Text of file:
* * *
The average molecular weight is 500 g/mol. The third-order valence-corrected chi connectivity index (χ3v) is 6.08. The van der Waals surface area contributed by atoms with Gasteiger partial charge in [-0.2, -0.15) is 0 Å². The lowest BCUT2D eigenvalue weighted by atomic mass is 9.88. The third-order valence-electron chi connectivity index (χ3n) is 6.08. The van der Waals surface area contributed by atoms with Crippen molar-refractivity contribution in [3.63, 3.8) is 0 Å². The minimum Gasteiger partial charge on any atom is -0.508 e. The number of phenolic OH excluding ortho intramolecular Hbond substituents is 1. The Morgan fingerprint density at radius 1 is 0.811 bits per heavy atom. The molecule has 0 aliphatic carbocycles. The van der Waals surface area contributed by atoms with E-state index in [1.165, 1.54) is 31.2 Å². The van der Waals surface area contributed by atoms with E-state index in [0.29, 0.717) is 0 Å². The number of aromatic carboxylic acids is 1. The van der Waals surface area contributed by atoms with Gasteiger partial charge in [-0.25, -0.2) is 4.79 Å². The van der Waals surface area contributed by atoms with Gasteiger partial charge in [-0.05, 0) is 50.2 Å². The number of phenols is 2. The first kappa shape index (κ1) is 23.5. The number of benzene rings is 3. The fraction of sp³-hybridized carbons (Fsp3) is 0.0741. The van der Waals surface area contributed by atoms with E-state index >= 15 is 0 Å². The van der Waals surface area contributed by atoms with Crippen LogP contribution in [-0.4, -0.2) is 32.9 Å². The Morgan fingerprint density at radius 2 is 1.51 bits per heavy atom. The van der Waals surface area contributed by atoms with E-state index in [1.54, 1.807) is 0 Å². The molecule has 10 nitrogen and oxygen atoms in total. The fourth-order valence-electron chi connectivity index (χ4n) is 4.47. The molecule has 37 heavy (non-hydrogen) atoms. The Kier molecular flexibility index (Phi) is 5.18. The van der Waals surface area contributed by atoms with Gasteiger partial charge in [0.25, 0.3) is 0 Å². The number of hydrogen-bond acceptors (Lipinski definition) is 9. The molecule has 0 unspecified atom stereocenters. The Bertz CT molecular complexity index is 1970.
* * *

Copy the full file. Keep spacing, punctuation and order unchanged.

The average molecular weight is 500 g/mol. The third-order valence-corrected chi connectivity index (χ3v) is 6.08. The van der Waals surface area contributed by atoms with Gasteiger partial charge in [-0.2, -0.15) is 0 Å². The lowest BCUT2D eigenvalue weighted by atomic mass is 9.88. The third-order valence-electron chi connectivity index (χ3n) is 6.08. The van der Waals surface area contributed by atoms with Crippen molar-refractivity contribution in [3.63, 3.8) is 0 Å². The minimum Gasteiger partial charge on any atom is -0.508 e. The number of phenolic OH excluding ortho intramolecular Hbond substituents is 1. The Morgan fingerprint density at radius 1 is 0.811 bits per heavy atom. The molecule has 0 aliphatic carbocycles. The van der Waals surface area contributed by atoms with E-state index in [1.165, 1.54) is 31.2 Å². The van der Waals surface area contributed by atoms with E-state index in [0.29, 0.717) is 0 Å². The number of aromatic carboxylic acids is 1. The van der Waals surface area contributed by atoms with Gasteiger partial charge in [-0.25, -0.2) is 4.79 Å². The van der Waals surface area contributed by atoms with Gasteiger partial charge in [-0.05, 0) is 50.2 Å². The number of phenols is 2. The first kappa shape index (κ1) is 23.5. The number of benzene rings is 3. The fraction of sp³-hybridized carbons (Fsp3) is 0.0741. The van der Waals surface area contributed by atoms with E-state index >= 15 is 0 Å². The van der Waals surface area contributed by atoms with Crippen LogP contribution in [-0.4, -0.2) is 32.9 Å². The Morgan fingerprint density at radius 2 is 1.51 bits per heavy atom. The van der Waals surface area contributed by atoms with E-state index in [1.54, 1.807) is 0 Å². The molecule has 10 nitrogen and oxygen atoms in total. The fourth-order valence-electron chi connectivity index (χ4n) is 4.47. The molecule has 37 heavy (non-hydrogen) atoms. The Kier molecular flexibility index (Phi) is 5.18. The van der Waals surface area contributed by atoms with Gasteiger partial charge in [0.25, 0.3) is 0 Å². The number of hydrogen-bond acceptors (Lipinski definition) is 9. The molecule has 0 unspecified atom stereocenters. The Bertz CT molecular complexity index is 1970.